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AJAX memory leak(?)

I have an existing asp.net 2.0 webforms app using master/content pages, and
it works fine.

I added some Ajax elements, including some UpdatePanels and modal PopUp
panels which contain asp.net controls like gridviews with selectable rows,
buttons, textboxes. I'm using Ajax 1.0, and the users are still using IE 6.

Some heavy users reported that the application starts to run slowly after a
while, and task manager shows the memory usage for IE increasing to 150 to
170 meg and up.

I have searched google, and read articles like "Understanding and Solving
Internet Explorer Leak Patterns", but I have not added any javascript with
the Ajax controls, so I haven't created any circular references or other
memory leak problems.

Is there a resolution for this apparent memory leak?

Thanks
Bill

Jun 20 '07 #1
8 4002
Some heavy users reported that the application starts to run slowly after
a while, and task manager shows the memory usage for IE increasing to 150
to 170 meg and up.

Are you using few or more iframe's?
If so, see if you have some code like window.obj = item1 || { } or
parent.obj = item1 || { }
This is one of the most common source of memory-leak on IE.

I'm not quite sure if there's any place where these memory-leak cases are
put documented :)

--
Happy Hacking,
Gaurav Vaish | www.mastergaurav.com
www.edujini-labs.com
http://eduzine.edujini-labs.com
-----------------------------------------
Jun 20 '07 #2
but the toolkit controls generate a lot of javascript. you probably need
to break your down to smaller chunks, and test each control to find the
"leak".

-- bruce (sqlwork.com)
BillE wrote:
I have an existing asp.net 2.0 webforms app using master/content pages, and
it works fine.

I added some Ajax elements, including some UpdatePanels and modal PopUp
panels which contain asp.net controls like gridviews with selectable rows,
buttons, textboxes. I'm using Ajax 1.0, and the users are still using IE 6.

Some heavy users reported that the application starts to run slowly after a
while, and task manager shows the memory usage for IE increasing to 150 to
170 meg and up.

I have searched google, and read articles like "Understanding and Solving
Internet Explorer Leak Patterns", but I have not added any javascript with
the Ajax controls, so I haven't created any circular references or other
memory leak problems.

Is there a resolution for this apparent memory leak?

Thanks
Bill


Jun 20 '07 #3
So the javascript generated by the ajax controls is causing the memory leak?

Once I have identified the control can I fix it, or just remove it?

Would it sound like whining if I said that MS should fix this?

"bruce barker" <no****@nospam.comwrote in message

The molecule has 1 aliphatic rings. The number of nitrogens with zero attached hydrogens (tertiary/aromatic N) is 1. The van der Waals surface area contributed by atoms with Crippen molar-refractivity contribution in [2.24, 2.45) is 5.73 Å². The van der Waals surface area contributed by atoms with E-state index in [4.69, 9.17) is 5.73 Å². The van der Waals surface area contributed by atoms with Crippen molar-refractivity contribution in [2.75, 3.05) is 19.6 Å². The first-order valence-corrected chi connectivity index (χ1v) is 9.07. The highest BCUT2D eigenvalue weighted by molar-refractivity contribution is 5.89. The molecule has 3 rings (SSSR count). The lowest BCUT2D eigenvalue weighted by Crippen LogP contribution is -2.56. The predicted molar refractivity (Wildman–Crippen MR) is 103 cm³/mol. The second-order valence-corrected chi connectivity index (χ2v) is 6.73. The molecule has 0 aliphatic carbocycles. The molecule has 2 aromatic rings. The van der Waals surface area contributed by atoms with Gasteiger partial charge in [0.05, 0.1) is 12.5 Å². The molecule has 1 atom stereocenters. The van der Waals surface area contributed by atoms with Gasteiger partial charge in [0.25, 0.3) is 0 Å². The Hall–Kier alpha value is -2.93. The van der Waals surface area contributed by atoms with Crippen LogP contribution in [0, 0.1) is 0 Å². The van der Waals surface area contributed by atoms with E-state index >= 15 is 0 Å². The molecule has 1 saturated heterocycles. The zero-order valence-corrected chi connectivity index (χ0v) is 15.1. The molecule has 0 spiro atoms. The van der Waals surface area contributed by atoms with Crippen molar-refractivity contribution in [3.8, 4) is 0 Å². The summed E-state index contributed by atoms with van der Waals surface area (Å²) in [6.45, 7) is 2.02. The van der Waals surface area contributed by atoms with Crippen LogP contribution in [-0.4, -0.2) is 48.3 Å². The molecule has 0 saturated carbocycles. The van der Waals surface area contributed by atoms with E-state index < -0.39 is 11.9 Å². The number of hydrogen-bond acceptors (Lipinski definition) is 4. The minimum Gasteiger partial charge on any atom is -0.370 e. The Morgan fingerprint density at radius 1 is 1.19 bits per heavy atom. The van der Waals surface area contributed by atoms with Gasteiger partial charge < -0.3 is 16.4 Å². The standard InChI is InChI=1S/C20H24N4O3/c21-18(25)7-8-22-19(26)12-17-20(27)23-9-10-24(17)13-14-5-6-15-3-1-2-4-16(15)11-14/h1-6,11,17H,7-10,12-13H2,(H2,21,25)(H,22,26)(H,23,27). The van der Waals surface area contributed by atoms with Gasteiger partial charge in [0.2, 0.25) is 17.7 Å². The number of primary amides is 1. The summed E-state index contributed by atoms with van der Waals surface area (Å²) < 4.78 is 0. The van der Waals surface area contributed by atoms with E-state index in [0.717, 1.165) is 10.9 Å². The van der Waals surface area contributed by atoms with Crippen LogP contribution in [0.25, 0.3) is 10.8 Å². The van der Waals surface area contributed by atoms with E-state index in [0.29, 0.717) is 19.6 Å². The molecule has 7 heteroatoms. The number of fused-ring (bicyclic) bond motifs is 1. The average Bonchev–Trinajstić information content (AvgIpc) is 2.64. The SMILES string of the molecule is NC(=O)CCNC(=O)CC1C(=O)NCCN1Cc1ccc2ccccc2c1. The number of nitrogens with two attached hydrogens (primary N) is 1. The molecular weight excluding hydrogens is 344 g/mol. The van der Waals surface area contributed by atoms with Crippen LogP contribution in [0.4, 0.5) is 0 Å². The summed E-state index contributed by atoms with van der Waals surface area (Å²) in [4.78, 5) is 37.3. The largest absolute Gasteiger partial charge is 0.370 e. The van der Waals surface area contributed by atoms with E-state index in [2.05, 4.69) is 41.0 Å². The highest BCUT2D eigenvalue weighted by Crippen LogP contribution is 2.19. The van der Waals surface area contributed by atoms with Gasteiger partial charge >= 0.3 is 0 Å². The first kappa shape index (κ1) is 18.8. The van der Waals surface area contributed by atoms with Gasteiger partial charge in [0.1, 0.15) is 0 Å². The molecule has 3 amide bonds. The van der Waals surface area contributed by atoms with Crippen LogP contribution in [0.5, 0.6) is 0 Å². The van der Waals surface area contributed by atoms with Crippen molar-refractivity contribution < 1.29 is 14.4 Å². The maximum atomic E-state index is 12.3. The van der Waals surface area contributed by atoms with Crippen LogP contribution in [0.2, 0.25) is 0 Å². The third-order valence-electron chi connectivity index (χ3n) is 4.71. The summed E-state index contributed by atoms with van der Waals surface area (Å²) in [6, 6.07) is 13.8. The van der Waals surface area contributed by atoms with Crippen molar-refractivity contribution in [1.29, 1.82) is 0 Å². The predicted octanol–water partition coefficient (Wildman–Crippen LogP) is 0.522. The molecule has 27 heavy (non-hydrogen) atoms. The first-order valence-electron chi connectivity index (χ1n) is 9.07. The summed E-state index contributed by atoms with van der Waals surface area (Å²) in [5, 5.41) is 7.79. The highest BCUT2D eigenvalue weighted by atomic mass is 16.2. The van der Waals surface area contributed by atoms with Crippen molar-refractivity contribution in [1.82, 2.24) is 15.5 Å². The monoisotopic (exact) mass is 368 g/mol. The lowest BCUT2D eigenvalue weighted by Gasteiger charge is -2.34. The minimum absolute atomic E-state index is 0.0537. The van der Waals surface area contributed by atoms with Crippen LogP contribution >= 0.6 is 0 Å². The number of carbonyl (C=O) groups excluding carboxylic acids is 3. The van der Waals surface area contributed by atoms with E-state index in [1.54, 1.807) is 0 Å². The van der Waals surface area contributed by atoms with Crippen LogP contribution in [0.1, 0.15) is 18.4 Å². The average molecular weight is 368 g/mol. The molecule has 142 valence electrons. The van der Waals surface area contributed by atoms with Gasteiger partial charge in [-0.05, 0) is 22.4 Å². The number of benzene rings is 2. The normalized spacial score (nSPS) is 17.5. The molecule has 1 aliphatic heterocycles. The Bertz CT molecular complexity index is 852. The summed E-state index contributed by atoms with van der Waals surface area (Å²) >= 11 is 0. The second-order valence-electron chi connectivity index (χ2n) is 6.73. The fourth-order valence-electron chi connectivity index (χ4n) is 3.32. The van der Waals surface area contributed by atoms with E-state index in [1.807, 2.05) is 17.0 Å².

news:%2****************@TK2MSFTNGP02.phx.gbl...
but the toolkit controls generate a lot of javascript. you probably need
to break your down to smaller chunks, and test each control to find the
"leak".

-- bruce (sqlwork.com)
BillE wrote:
>I have an existing asp.net 2.0 webforms app using master/content pages,
and it works fine.

I added some Ajax elements, including some UpdatePanels and modal PopUp
panels which contain asp.net controls like gridviews with selectable
rows, buttons, textboxes. I'm using Ajax 1.0, and the users are still
using IE 6.

Some heavy users reported that the application starts to run slowly after
a while, and task manager shows the memory usage for IE increasing to 150
to 170 meg and up.

I have searched google, and read articles like "Understanding and Solving
Internet Explorer Leak Patterns", but I have not added any javascript
with the Ajax controls, so I haven't created any circular references or
other memory leak problems.

Is there a resolution for this apparent memory leak?

Thanks
Bill

Jun 20 '07 #4
if its toolkit control (say the modal), then its not MS, its a codeplex
open source project. you can download the source and post a fix.

-- bruce (sqlwork.com)

BillE wrote:
So the javascript generated by the ajax controls is causing the memory leak?

Once I have identified the control can I fix it, or just remove it?

Would it sound like whining if I said that MS should fix this?

"bruce barker" <no****@nospam.comwrote in message
news:%2****************@TK2MSFTNGP02.phx.gbl...
>but the toolkit controls generate a lot of javascript. you probably need
to break your down to smaller chunks, and test each control to find the
"leak".

-- bruce (sqlwork.com)
BillE wrote:
>>I have an existing asp.net 2.0 webforms app using master/content pages,
and it works fine.

I added some Ajax elements, including some UpdatePanels and modal PopUp
panels which contain asp.net controls like gridviews with selectable
rows, buttons, textboxes. I'm using Ajax 1.0, and the users are still
using IE 6.

Some heavy users reported that the application starts to run slowly after
a while, and task manager shows the memory usage for IE increasing to 150
to 170 meg and up.

I have searched google, and read articles like "Understanding and Solving
Internet Explorer Leak Patterns", but I have not added any javascript
with the Ajax controls, so I haven't created any circular references or
other memory leak problems.

Is there a resolution for this apparent memory leak?

Thanks
Bill

Jun 20 '07 #5
Hi,

BillE wrote:
So the javascript generated by the ajax controls is causing the memory leak?

Once I have identified the control can I fix it, or just remove it?

Would it sound like whining if I said that MS should fix this?